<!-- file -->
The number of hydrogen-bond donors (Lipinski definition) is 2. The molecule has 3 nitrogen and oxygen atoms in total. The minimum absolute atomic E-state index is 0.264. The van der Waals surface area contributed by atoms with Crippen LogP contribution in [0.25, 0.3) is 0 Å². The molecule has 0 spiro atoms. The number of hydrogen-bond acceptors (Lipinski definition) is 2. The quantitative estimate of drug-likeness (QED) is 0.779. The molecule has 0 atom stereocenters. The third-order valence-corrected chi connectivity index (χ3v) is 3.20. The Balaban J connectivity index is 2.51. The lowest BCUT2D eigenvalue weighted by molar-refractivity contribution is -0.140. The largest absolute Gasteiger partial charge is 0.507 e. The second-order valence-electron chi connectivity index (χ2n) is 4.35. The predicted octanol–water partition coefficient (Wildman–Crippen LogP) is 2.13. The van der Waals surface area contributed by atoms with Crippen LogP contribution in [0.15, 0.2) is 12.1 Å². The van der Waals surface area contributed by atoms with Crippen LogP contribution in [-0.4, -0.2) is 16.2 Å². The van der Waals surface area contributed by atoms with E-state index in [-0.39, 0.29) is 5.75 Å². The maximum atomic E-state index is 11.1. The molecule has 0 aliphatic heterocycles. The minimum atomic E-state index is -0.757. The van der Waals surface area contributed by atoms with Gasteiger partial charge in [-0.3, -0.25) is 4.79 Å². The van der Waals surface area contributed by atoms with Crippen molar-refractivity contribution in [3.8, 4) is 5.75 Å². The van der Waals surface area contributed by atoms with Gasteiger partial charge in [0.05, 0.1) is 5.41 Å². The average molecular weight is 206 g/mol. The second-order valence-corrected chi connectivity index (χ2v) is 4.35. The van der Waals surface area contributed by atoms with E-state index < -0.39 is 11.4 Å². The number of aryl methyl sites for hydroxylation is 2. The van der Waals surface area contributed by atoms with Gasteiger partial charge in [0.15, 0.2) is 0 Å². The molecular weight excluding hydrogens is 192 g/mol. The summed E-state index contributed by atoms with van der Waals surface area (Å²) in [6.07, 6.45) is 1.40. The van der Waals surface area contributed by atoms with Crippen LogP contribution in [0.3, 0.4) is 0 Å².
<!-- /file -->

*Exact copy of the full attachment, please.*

The number of hydrogen-bond donors (Lipinski definition) is 2. The molecule has 3 nitrogen and oxygen atoms in total. The minimum absolute atomic E-state index is 0.264. The van der Waals surface area contributed by atoms with Crippen LogP contribution in [0.25, 0.3) is 0 Å². The molecule has 0 spiro atoms. The number of hydrogen-bond acceptors (Lipinski definition) is 2. The quantitative estimate of drug-likeness (QED) is 0.779. The molecule has 0 atom stereocenters. The third-order valence-corrected chi connectivity index (χ3v) is 3.20. The Balaban J connectivity index is 2.51. The lowest BCUT2D eigenvalue weighted by molar-refractivity contribution is -0.140. The largest absolute Gasteiger partial charge is 0.507 e. The second-order valence-electron chi connectivity index (χ2n) is 4.35. The predicted octanol–water partition coefficient (Wildman–Crippen LogP) is 2.13. The van der Waals surface area contributed by atoms with Crippen LogP contribution in [0.15, 0.2) is 12.1 Å². The van der Waals surface area contributed by atoms with Crippen LogP contribution in [-0.4, -0.2) is 16.2 Å². The van der Waals surface area contributed by atoms with E-state index in [-0.39, 0.29) is 5.75 Å². The maximum atomic E-state index is 11.1. The molecule has 0 aliphatic heterocycles. The minimum atomic E-state index is -0.757. The van der Waals surface area contributed by atoms with Gasteiger partial charge in [-0.3, -0.25) is 4.79 Å². The van der Waals surface area contributed by atoms with Crippen molar-refractivity contribution in [3.8, 4) is 5.75 Å². The van der Waals surface area contributed by atoms with Gasteiger partial charge in [0.05, 0.1) is 5.41 Å². The average molecular weight is 206 g/mol. The second-order valence-corrected chi connectivity index (χ2v) is 4.35. The van der Waals surface area contributed by atoms with E-state index < -0.39 is 11.4 Å². The number of aryl methyl sites for hydroxylation is 2. The van der Waals surface area contributed by atoms with Gasteiger partial charge in [0.15, 0.2) is 0 Å². The molecular weight excluding hydrogens is 192 g/mol. The summed E-state index contributed by atoms with van der Waals surface area (Å²) in [6.07, 6.45) is 1.40. The van der Waals surface area contributed by atoms with Crippen LogP contribution in [0.3, 0.4) is 0 Å².